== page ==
(5:44) Another example. My wife and I dated for something like 7 years before we got married. Way too long. It was good, it was just a long time. But here’s the thing, I had become convinced that she would be a great wife and based on everything I’d seen, I knew that. But I didn’t exercise faith until I asked her to marry me and we actually said, “I do.” So the faith was an action, it had nothing to do with how or what I knew. That’s important to understand, faith is not acting in spite of evidence, it is acting because of evidence. Faith is not what you do when you don’t know something. Faith is what you do because of something you do know and are convinced of.
(6:30) What about blind faith? Is that what Christians are supposed to have? Well no. Christians are supposed to worship in spirit and in truth. You’ve got to know the truth to worship God that way. Additionally, when the Bible says to be prepared to give a defense, that requires knowing something. So we’re told to know things. In the Great Commission, Matthew records Jesus saying, “Go into all the world, making disciples.” That requires some knowledge, a lot of knowledge. To be a disciple, a follower of someone, you have to study that person.
So having faith can’t be not having knowledge. There’s not some spectrum where faith is over here and knowledge is over there. That’s not how it works. Because if it did, then you could lose knowledge and gain faith, or gain knowledge and lose faith. If faith is trust, and that’s the accurate, Biblical definition, then knowing more will most likely increase your faith.
(7:39) And that’s how it’s been for me. I went through a time in my life where I had no faith, pretty much, no active trust, because I didn’t feel I had good reasons to believe that the Gospel was true. But the more i’ve learned, the more truth I’ve devoured, the more of a disciple I’ve become, because of the things I’ve known, the more I’ve put into practice, and that’s faith. Active trust, doing the things that God told me to, that’s active trust in something I have good reason to believe is true.
(8:19) American evolutionary biologist Richard Lewontin said the following, “We take the side of science in spite of the patent absurdity of some of its constructs, in spite of its failure to fulfill many of its extravagant promises of health and life, in spite of the tolerance of the scientific community for unsubstantiated, just-so stories, because we have a prior commitment, a commitment to materialism.” So this is someone who’s very much not a Christian, and he’s saying, “we believe science, in spite of the fact that some of it’s absurd, in spite of the fact that it doesn’t deliver on the promises that it claims to. But why do we do it? Because we have a pre-commitment to materialism”. That’s the claim that only material things exist.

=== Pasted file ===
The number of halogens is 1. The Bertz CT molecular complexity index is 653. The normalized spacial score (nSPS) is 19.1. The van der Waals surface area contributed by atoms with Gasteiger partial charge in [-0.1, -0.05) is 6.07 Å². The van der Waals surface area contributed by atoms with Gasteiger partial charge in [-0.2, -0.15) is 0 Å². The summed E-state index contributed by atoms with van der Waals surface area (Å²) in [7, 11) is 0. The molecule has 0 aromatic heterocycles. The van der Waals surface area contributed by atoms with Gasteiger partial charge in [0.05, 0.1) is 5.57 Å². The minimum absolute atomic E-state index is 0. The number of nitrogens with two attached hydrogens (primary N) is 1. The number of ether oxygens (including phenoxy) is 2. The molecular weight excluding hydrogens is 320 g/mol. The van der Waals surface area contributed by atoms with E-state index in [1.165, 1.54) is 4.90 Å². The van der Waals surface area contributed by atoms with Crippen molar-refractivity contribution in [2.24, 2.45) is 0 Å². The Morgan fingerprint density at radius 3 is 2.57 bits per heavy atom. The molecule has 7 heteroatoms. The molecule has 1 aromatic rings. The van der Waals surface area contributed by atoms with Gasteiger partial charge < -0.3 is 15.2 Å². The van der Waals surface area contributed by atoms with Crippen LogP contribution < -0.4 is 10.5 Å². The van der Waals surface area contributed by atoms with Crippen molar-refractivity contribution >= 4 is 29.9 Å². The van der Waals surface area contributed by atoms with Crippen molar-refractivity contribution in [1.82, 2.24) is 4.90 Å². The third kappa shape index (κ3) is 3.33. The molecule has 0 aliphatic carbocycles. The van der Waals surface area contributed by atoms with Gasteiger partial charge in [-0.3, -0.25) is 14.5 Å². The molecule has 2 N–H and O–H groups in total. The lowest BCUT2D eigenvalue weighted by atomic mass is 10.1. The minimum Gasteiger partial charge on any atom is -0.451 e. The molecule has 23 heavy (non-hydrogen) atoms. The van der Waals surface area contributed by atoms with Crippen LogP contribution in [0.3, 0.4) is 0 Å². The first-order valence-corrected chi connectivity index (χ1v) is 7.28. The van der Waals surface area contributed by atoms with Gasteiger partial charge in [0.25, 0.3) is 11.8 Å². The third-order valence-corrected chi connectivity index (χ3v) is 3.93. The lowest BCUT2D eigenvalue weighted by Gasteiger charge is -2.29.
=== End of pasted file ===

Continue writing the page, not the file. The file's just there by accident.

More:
Ok, so if you can’t touch it, taste it, smell it or feel it, it doesn’t exist. Well what does that exclude? That excludes God, that excludes a soul or a mind, it excludes moral values – they’re not material. What he might not realize is that numbers, mathematics, is immaterial. Logic, the laws of logic, those are also immaterial. But he uses those all the time as a scientist. That’s another conversation for another day.
My point is, is that Richard Lewontin puts faith, and I use this word in a non-Biblical way, in science. He believes without evidence, or even in spite of evidence. If you can say something’s absurd and doesn’t deliver on its promises and still believe it, because you have a pre-commitment to something, you’re exercising trust in something, that’s true. But it’s not something you have good reason to believe in.
(9:56) On the other hand, a Biblical faith is something that is based on reasons. It is based on knowledge, it is based on truth. A foundation that can support you as you act in trust.
(10:11) So I would encourage you, maybe don’t use the word faith; maybe use the term convictions, because when we use the word faith, we’re talking about, sadly, things we believe, or how we believe or know something. And that’s not really a Biblical usage. So maybe talk about your convictions instead. Not my ‘faith’ in Christ, but my conviction that Christ is Lord and God. That communicates well in today’s culture. People have convictions about all types of things. Like animal rights, or not eating meat, or these different types of things. So the word faith, sadly, has been corrupted: the words, “leap of”, “blind faith”, and these different terms, so let’s use convictions, or trust, something that actually is a little more powerful of a word, which can convey the more powerful way we think about things.
(11:00) Well, I hope this episode of Unapologetic has been helpful to you. And I hope that you will act in faith in your daily life, that you will continue to grow in knowledge, as Paul says we should, and that our faith may abound. Thank you for joining me on this episode of Unapologetic. I hope you’ll join me next time.